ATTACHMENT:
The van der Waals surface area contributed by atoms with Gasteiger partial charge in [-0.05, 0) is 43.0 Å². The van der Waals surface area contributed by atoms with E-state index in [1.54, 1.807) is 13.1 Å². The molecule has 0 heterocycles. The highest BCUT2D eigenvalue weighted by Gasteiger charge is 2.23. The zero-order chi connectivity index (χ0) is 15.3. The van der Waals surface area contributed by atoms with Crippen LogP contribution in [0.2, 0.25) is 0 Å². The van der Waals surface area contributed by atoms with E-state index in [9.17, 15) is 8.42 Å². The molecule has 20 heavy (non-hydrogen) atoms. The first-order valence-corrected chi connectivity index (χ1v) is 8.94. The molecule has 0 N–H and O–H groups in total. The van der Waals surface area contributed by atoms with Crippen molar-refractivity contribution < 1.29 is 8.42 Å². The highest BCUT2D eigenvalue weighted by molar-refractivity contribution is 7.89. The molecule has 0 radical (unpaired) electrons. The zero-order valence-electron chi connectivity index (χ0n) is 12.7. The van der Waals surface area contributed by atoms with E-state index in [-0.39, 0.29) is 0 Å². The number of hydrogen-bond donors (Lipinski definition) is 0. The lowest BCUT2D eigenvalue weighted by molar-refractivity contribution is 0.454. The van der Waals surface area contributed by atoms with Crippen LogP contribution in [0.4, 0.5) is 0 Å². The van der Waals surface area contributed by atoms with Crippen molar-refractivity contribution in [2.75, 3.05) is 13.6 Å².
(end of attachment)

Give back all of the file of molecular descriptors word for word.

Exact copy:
The van der Waals surface area contributed by atoms with Gasteiger partial charge in [-0.05, 0) is 43.0 Å². The van der Waals surface area contributed by atoms with E-state index in [1.54, 1.807) is 13.1 Å². The molecule has 0 heterocycles. The highest BCUT2D eigenvalue weighted by Gasteiger charge is 2.23. The zero-order chi connectivity index (χ0) is 15.3. The van der Waals surface area contributed by atoms with Crippen LogP contribution in [0.2, 0.25) is 0 Å². The van der Waals surface area contributed by atoms with E-state index in [9.17, 15) is 8.42 Å². The molecule has 20 heavy (non-hydrogen) atoms. The first-order valence-corrected chi connectivity index (χ1v) is 8.94. The molecule has 0 N–H and O–H groups in total. The van der Waals surface area contributed by atoms with Crippen molar-refractivity contribution < 1.29 is 8.42 Å². The highest BCUT2D eigenvalue weighted by molar-refractivity contribution is 7.89. The molecule has 0 radical (unpaired) electrons. The zero-order valence-electron chi connectivity index (χ0n) is 12.7. The van der Waals surface area contributed by atoms with E-state index in [-0.39, 0.29) is 0 Å². The number of hydrogen-bond donors (Lipinski definition) is 0. The lowest BCUT2D eigenvalue weighted by molar-refractivity contribution is 0.454. The van der Waals surface area contributed by atoms with Crippen LogP contribution in [0.4, 0.5) is 0 Å². The van der Waals surface area contributed by atoms with Crippen molar-refractivity contribution in [2.75, 3.05) is 13.6 Å².